Skip to main content

Search NYU Steinhardt

An empty classroom with a white board up front

High School Closures in New York City

Impacts on Students’ Academic Outcomes, Attendance, and Mobility 

By James J. Kemple (November 2015)

In the first decade of the 21st century, the NYC Department of Education implemented a set of large-scale and much debated high school reforms, which included closing large, low-performing schools, opening new small schools and extending high school choice to students throughout the district. The school closure process was the most controversial of these efforts. Yet, apart from the general sense that school closures are painful, there has never been a rigorous assessment of their impact in NYC.

To begin to fill this gap, the Research Alliance undertook a study of the 29 low-performing high schools that were designated for closure in New York City between 2002 and 2008, looking particularly at the impact of these closures on students’ academic performance, attendance, and mobility. Key findings include:

  • The schools designated for closure were, in fact, among the lowest performing in the City, based on a composite of 10 performance indicators averaged over four years leading up to the closure decision. Even after accounting for differences in the demographics and prior achievement of incoming students, these schools performed poorly in relation to others in the system. It should be noted, however, that there were a number of high schools in the district (between 10 and 29 depending on the year) that exhibited similarly low performance but were not closed. A subset of these schools serve as a comparison group in our study.
  • Closures had little impact, positive or negative, on the academic outcomes of students who were enrolled during the phaseout process. These students had better outcomes, compared to students enrolled in the same schools prior to the closure decisions. However, these gains were similar to gains made in the other low-performing high schools at the same time—suggesting that the phaseout process, in and of itself, had little effect on these outcomes.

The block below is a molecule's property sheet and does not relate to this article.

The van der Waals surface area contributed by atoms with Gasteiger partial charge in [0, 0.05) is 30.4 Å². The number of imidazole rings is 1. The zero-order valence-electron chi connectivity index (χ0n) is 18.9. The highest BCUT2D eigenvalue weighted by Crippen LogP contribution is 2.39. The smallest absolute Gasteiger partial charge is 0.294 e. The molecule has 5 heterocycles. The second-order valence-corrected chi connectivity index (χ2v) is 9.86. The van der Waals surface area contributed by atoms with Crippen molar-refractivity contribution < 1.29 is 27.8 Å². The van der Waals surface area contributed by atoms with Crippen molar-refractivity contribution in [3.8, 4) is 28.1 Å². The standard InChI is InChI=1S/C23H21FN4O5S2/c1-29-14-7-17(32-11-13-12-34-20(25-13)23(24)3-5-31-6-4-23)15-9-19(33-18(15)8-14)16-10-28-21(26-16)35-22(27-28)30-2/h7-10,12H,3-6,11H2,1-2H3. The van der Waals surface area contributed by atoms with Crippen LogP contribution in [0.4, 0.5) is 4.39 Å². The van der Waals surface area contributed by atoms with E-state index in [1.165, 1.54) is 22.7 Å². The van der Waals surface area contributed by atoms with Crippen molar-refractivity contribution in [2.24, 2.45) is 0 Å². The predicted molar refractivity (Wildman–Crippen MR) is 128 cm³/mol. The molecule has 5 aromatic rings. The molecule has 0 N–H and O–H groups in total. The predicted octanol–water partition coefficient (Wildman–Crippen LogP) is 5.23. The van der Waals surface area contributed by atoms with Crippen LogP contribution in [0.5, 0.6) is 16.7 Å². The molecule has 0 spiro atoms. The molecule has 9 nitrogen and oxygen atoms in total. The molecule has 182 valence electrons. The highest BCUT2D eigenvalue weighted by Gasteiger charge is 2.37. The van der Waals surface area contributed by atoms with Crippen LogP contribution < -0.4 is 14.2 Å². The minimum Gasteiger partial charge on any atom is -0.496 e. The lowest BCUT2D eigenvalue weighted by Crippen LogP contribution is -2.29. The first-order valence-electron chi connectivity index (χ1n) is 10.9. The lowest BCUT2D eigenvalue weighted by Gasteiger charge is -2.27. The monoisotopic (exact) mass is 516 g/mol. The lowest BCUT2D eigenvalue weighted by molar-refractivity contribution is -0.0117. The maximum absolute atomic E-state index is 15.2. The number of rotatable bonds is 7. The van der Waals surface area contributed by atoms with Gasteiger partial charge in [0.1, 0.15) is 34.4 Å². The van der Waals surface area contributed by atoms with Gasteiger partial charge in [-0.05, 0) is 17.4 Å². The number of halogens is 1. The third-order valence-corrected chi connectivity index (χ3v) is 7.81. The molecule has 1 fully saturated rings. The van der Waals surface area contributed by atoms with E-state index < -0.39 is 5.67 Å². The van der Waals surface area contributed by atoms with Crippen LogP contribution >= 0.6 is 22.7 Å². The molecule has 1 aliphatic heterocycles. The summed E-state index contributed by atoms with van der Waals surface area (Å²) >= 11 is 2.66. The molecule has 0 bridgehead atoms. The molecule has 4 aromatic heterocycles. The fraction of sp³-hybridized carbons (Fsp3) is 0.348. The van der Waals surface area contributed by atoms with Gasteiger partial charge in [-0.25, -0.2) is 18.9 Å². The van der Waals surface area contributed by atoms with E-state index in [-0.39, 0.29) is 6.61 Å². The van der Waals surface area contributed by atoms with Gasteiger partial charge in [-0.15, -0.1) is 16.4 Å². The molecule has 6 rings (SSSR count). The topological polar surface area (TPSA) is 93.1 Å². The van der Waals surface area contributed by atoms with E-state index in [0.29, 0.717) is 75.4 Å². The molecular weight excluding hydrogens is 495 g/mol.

• The phaseout process did increase student mobility, largely through transfers to other New York City high schools, rather than transfers to other districts or students dropping out. Notably, while transfer rates increased, the characteristics of students who transferred were virtually the same as the characteristics of students who transferred before the phaseout.
  • Closing high schools produced meaningful benefits for future students—i.e., middle schoolers who had to choose another high school because the school they likely would have attended was closing. These students ended up going to schools that were higher performing than the closed schools, both in terms of the achievement and attendance of incoming students and on the basis of longer-term outcomes. In addition, “post-closure” students’ outcomes improved significantly more than students in the comparison group, including a 15-point increase in graduation rates.

Several things should be considered in interpreting these results. First, closures were instituted as part of a constellation of reforms aimed at improving secondary education in NYC—at a time when the system was characterized by many persistently low-performing high schools. The findings from this study, together with strong evidence on the positive effects of NYC’s new small schools, provide support for the strategic use of school closures in the context of this kind of multi-dimensional high school reform effort.

Second, there are a range of other possible impacts from a school closure that our study did not examine, including, for instance, effects on educators, parents, and neighborhoods. Policymakers should be attentive to the potential for these other impacts when making decisions about closing schools.

Third, while this study shows clear gains for students in the wake of a closure, these students still did not fare well. On average, just 56 percent graduated from high school within four years, and less than half earned a Regents diploma. Finding ways to close the gap between these students and their higher-performing peers is essential. 

Finally, the City’s high school landscape and the demands placed on secondary education have changed markedly since the early 2000s; while graduation rates have improved substantially, the labor market increasingly requires a post-secondary credential. Dramatic actions like school closures have helped set the system on a more positive trajectory. However, additional strategies are likely needed for the challenges of today and the future.